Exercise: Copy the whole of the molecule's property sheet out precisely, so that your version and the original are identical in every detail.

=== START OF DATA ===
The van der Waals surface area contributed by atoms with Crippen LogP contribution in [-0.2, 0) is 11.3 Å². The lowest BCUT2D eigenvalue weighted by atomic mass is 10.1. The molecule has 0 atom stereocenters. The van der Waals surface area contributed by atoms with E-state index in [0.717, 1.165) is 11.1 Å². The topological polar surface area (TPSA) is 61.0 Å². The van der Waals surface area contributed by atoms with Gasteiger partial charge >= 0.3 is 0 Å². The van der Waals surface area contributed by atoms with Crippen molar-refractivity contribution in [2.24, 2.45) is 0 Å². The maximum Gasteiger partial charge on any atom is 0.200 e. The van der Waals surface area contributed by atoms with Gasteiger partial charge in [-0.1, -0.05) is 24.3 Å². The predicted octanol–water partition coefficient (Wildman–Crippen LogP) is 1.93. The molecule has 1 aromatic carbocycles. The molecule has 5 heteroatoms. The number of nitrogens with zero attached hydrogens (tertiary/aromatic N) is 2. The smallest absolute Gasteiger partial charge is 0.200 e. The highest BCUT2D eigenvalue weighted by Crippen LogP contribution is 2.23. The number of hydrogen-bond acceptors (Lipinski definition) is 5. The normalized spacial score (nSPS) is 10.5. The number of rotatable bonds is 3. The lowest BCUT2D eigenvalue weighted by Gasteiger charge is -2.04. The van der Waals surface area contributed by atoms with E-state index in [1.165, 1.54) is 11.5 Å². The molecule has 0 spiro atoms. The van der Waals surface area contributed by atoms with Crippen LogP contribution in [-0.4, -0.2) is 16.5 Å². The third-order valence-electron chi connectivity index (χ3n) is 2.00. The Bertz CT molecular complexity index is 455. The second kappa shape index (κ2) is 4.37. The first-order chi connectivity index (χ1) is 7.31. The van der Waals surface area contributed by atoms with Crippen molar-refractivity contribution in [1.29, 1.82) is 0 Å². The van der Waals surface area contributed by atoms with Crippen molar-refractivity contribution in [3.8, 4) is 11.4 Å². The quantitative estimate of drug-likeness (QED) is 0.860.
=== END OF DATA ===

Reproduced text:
The van der Waals surface area contributed by atoms with Crippen LogP contribution in [-0.2, 0) is 11.3 Å². The lowest BCUT2D eigenvalue weighted by atomic mass is 10.1. The molecule has 0 atom stereocenters. The van der Waals surface area contributed by atoms with E-state index in [0.717, 1.165) is 11.1 Å². The topological polar surface area (TPSA) is 61.0 Å². The van der Waals surface area contributed by atoms with Gasteiger partial charge >= 0.3 is 0 Å². The van der Waals surface area contributed by atoms with Crippen molar-refractivity contribution in [2.24, 2.45) is 0 Å². The maximum Gasteiger partial charge on any atom is 0.200 e. The van der Waals surface area contributed by atoms with Gasteiger partial charge in [-0.1, -0.05) is 24.3 Å². The predicted octanol–water partition coefficient (Wildman–Crippen LogP) is 1.93. The molecule has 1 aromatic carbocycles. The molecule has 5 heteroatoms. The number of nitrogens with zero attached hydrogens (tertiary/aromatic N) is 2. The smallest absolute Gasteiger partial charge is 0.200 e. The highest BCUT2D eigenvalue weighted by Crippen LogP contribution is 2.23. The number of hydrogen-bond acceptors (Lipinski definition) is 5. The normalized spacial score (nSPS) is 10.5. The number of rotatable bonds is 3. The lowest BCUT2D eigenvalue weighted by Gasteiger charge is -2.04. The van der Waals surface area contributed by atoms with E-state index in [1.165, 1.54) is 11.5 Å². The molecule has 0 spiro atoms. The van der Waals surface area contributed by atoms with Crippen LogP contribution in [-0.4, -0.2) is 16.5 Å². The third-order valence-electron chi connectivity index (χ3n) is 2.00. The Bertz CT molecular complexity index is 455. The second kappa shape index (κ2) is 4.37. The first-order chi connectivity index (χ1) is 7.31. The van der Waals surface area contributed by atoms with Crippen molar-refractivity contribution in [1.29, 1.82) is 0 Å². The van der Waals surface area contributed by atoms with Crippen molar-refractivity contribution in [3.8, 4) is 11.4 Å². The quantitative estimate of drug-likeness (QED) is 0.860.